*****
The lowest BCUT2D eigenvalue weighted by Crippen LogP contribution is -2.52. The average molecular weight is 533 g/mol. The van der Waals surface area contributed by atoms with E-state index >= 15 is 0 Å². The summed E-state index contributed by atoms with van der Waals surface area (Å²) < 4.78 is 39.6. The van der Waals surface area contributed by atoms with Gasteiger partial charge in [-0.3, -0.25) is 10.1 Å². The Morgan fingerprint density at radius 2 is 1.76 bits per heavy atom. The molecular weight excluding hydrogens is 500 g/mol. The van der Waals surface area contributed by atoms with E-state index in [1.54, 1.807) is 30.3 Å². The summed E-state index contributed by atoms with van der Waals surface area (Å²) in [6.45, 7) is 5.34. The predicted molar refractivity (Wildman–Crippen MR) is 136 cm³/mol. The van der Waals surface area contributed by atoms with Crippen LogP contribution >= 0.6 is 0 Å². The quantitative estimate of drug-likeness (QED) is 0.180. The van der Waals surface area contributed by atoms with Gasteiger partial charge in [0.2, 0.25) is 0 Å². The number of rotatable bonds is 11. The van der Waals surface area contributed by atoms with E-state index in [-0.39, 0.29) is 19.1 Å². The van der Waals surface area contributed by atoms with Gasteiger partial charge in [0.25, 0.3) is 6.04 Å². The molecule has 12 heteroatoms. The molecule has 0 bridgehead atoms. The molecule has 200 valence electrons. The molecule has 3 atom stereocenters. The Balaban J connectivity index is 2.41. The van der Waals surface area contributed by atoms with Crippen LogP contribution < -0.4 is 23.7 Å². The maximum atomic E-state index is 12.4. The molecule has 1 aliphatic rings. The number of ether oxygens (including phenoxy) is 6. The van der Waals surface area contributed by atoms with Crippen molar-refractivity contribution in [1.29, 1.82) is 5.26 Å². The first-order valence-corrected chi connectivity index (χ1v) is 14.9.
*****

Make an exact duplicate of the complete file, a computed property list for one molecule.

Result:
The lowest BCUT2D eigenvalue weighted by Crippen LogP contribution is -2.52. The average molecular weight is 533 g/mol. The van der Waals surface area contributed by atoms with E-state index >= 15 is 0 Å². The summed E-state index contributed by atoms with van der Waals surface area (Å²) < 4.78 is 39.6. The van der Waals surface area contributed by atoms with Gasteiger partial charge in [-0.3, -0.25) is 10.1 Å². The Morgan fingerprint density at radius 2 is 1.76 bits per heavy atom. The molecular weight excluding hydrogens is 500 g/mol. The van der Waals surface area contributed by atoms with E-state index in [1.54, 1.807) is 30.3 Å². The summed E-state index contributed by atoms with van der Waals surface area (Å²) in [6.45, 7) is 5.34. The predicted molar refractivity (Wildman–Crippen MR) is 136 cm³/mol. The van der Waals surface area contributed by atoms with Crippen LogP contribution >= 0.6 is 0 Å². The quantitative estimate of drug-likeness (QED) is 0.180. The van der Waals surface area contributed by atoms with Gasteiger partial charge in [0.2, 0.25) is 0 Å². The number of rotatable bonds is 11. The van der Waals surface area contributed by atoms with E-state index in [-0.39, 0.29) is 19.1 Å². The van der Waals surface area contributed by atoms with Gasteiger partial charge in [0.25, 0.3) is 6.04 Å². The molecule has 12 heteroatoms. The molecule has 0 bridgehead atoms. The molecule has 200 valence electrons. The molecule has 3 atom stereocenters. The Balaban J connectivity index is 2.41. The van der Waals surface area contributed by atoms with Crippen LogP contribution < -0.4 is 23.7 Å². The maximum atomic E-state index is 12.4. The molecule has 1 aliphatic rings. The number of ether oxygens (including phenoxy) is 6. The van der Waals surface area contributed by atoms with Crippen molar-refractivity contribution in [1.29, 1.82) is 5.26 Å². The first-order valence-corrected chi connectivity index (χ1v) is 14.9.